Sunday, March 20, 2011

A Day In The Life Of Our Kitty Group Home

You'd think that a bunch of cats left to their own devices most of the time would fight nonstop. But cats have an amazing ability to adapt to whatever life and humans happen to throw their way, and that's almost always the case in our group home.

Of course, there have been a few who flatly refused to get with the program -- Mulberry and a handsome orange guy named Finn come to mind. Everyone, including all the cats, celebrated when they got adopted. But for the most part, life in our group home is peaceful and happy.

Like cats in any home, our group home residents find their own favorite places for napping and playing. They "time share" those spaces with each other and manage to work things out when there's a disagreement. And they adapt to an ever-changing community as cats get adopted and leave and new ones arrive to take their place. The rules seems to be flexible and change ever so slightly with every change in the family.

Over the years, we've seen friendships develop and close bonds form. Cats who arrived alone have sometimes left with a new but special friend. Cosby and Mr. Marx met in our group home but were devoted to each other by the time they got adopted -- together.

We began our group home with 22 cats from the same household. But as we added new cats, all strangers to each other and our original cat family, we wondered how they'd manage with very little human supervision. Would they fight? Would some bully the others? Could cats live peacefully and even happily in a cageless shelter? In 10 years, cat after cat after cat has answered all of our questions. We humans underestimate their ability to make the most of things, whatever those things are, and to be happy and thrive.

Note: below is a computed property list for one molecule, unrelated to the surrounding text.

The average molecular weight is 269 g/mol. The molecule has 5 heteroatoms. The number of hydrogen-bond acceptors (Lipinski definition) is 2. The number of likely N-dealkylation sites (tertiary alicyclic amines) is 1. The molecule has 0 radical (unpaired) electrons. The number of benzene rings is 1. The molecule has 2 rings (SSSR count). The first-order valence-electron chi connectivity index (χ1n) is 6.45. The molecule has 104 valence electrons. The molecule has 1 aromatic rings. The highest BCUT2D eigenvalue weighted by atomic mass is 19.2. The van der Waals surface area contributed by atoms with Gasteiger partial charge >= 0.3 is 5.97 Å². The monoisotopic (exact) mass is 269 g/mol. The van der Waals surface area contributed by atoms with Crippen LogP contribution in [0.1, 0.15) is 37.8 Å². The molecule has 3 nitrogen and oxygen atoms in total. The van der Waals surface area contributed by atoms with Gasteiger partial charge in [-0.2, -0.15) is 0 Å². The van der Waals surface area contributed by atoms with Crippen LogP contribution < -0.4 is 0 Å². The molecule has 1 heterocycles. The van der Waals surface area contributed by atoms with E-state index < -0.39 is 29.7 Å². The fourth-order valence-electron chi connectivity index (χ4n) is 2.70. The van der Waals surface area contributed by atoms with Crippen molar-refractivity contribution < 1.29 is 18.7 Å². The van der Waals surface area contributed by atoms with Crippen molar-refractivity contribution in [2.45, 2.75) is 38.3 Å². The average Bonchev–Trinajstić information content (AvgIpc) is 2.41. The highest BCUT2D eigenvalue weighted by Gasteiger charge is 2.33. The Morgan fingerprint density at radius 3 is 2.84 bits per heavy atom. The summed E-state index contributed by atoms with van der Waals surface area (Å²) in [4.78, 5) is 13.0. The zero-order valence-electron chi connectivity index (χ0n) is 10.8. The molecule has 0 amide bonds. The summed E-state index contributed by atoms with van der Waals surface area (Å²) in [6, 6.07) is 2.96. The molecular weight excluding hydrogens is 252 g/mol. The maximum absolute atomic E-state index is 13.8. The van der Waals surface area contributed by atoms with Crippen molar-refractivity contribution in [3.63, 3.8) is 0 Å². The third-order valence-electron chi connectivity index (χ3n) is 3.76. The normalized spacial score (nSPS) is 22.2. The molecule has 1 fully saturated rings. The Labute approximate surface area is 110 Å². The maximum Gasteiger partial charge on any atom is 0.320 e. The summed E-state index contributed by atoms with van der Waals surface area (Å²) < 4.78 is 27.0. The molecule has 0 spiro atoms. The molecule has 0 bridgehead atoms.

Mr. Marx

You can help us keep our group home going by becoming a sponsor of the Howard County Cat Club. Just click on the PayPal link at the top of the page. Thank you!!

Wednesday, March 9, 2011

Cherokee: Happy At Last

Cherokee tells her story:
"For six years, my human and I were best friends. I helped her with her school work, cuddled with her at night, and when she was expecting a baby, I sat near her and tried to comfort her when she wasn't feeling well. Then the baby arrived, and everything changed. Suddenly, our apartment was too small, and there was no room for the cat who had been her best friend before that huge man and the baby came along.

"The man took me to the Howard County Cat Club's group home. He just tossed my carrier in the door... didn't even say goodbye. I was so sad, I wedged myself into one of those little 'kitty condos' and stayed there for two days.

"Soon after I arrived, I got adopted. But I wasn't in the mood for new humans and a cat I didn't know, so I was returned.

"It took two years, but I got adopted again! I was so excited. I went to live in Washington, DC, in a residence for young women where I was supposed to be a working cat and catch mice. I loved it there. I spent evenings going from lap to lap in the main room, and at night, after all the humans were in bed, I worked on rodent control. I thought I was doing a good job and the women loved me. So you can imagine my surprise when they said they were replacing me with a mean cat, and I was going back to the Howard County Cat Club.

"Instead of going to the group home though, I went to the Highland Groomery and Kitty Bed and Breakfast for 'boarding.' I'm not sure what that means, but I'm still here and I think I can stay. I love my cat-sized four-poster bed and the kitty TV. I love sleeping in the bay window when the grooming shop is closed, and I love the other cats who live here and Wanda, the owner and her staff. I feel so fortunate. I wish every cat tale could have an ending as happy as mine does."

You can help us save more cats like Cherokee by becoming a sponsor of the Howard County Cat Club.